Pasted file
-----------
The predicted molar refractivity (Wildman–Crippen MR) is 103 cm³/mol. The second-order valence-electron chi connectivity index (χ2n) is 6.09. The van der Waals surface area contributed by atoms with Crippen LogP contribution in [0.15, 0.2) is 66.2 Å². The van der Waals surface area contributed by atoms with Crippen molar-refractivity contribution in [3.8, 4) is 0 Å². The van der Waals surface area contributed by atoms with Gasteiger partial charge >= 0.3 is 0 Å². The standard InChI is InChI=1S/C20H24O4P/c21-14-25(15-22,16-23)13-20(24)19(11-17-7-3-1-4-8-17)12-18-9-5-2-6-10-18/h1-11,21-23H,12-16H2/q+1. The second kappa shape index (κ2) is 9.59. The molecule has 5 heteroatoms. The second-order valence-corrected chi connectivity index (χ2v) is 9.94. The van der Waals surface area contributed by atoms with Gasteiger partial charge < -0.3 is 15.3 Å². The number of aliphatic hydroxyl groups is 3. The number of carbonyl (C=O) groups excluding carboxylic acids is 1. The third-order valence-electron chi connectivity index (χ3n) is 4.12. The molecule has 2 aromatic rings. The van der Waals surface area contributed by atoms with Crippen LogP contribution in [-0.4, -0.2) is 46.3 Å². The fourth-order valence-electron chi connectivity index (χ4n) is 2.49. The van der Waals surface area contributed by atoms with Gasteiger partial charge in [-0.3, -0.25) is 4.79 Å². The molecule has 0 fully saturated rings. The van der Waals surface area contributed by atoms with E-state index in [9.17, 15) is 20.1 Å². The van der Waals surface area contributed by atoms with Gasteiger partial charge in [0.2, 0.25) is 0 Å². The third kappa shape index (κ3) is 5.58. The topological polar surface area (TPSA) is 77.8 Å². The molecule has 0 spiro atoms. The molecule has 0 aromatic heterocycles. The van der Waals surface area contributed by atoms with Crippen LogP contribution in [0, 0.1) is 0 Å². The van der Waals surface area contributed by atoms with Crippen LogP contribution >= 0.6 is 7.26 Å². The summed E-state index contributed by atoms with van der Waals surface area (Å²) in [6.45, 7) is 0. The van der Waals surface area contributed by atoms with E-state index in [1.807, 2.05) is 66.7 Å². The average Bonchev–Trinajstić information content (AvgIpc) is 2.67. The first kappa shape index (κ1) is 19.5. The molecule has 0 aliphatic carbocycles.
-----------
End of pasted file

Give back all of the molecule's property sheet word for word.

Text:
The predicted molar refractivity (Wildman–Crippen MR) is 103 cm³/mol. The second-order valence-electron chi connectivity index (χ2n) is 6.09. The van der Waals surface area contributed by atoms with Crippen LogP contribution in [0.15, 0.2) is 66.2 Å². The van der Waals surface area contributed by atoms with Crippen molar-refractivity contribution in [3.8, 4) is 0 Å². The van der Waals surface area contributed by atoms with Gasteiger partial charge >= 0.3 is 0 Å². The standard InChI is InChI=1S/C20H24O4P/c21-14-25(15-22,16-23)13-20(24)19(11-17-7-3-1-4-8-17)12-18-9-5-2-6-10-18/h1-11,21-23H,12-16H2/q+1. The second kappa shape index (κ2) is 9.59. The molecule has 5 heteroatoms. The second-order valence-corrected chi connectivity index (χ2v) is 9.94. The van der Waals surface area contributed by atoms with Gasteiger partial charge < -0.3 is 15.3 Å². The number of aliphatic hydroxyl groups is 3. The number of carbonyl (C=O) groups excluding carboxylic acids is 1. The third-order valence-electron chi connectivity index (χ3n) is 4.12. The molecule has 2 aromatic rings. The van der Waals surface area contributed by atoms with Crippen LogP contribution in [-0.4, -0.2) is 46.3 Å². The fourth-order valence-electron chi connectivity index (χ4n) is 2.49. The van der Waals surface area contributed by atoms with Gasteiger partial charge in [-0.3, -0.25) is 4.79 Å². The molecule has 0 fully saturated rings. The van der Waals surface area contributed by atoms with E-state index in [9.17, 15) is 20.1 Å². The van der Waals surface area contributed by atoms with Gasteiger partial charge in [0.2, 0.25) is 0 Å². The third kappa shape index (κ3) is 5.58. The topological polar surface area (TPSA) is 77.8 Å². The molecule has 0 spiro atoms. The molecule has 0 aromatic heterocycles. The van der Waals surface area contributed by atoms with Crippen LogP contribution in [0, 0.1) is 0 Å². The van der Waals surface area contributed by atoms with Crippen LogP contribution >= 0.6 is 7.26 Å². The summed E-state index contributed by atoms with van der Waals surface area (Å²) in [6.45, 7) is 0. The van der Waals surface area contributed by atoms with E-state index in [1.807, 2.05) is 66.7 Å². The average Bonchev–Trinajstić information content (AvgIpc) is 2.67. The first kappa shape index (κ1) is 19.5. The molecule has 0 aliphatic carbocycles.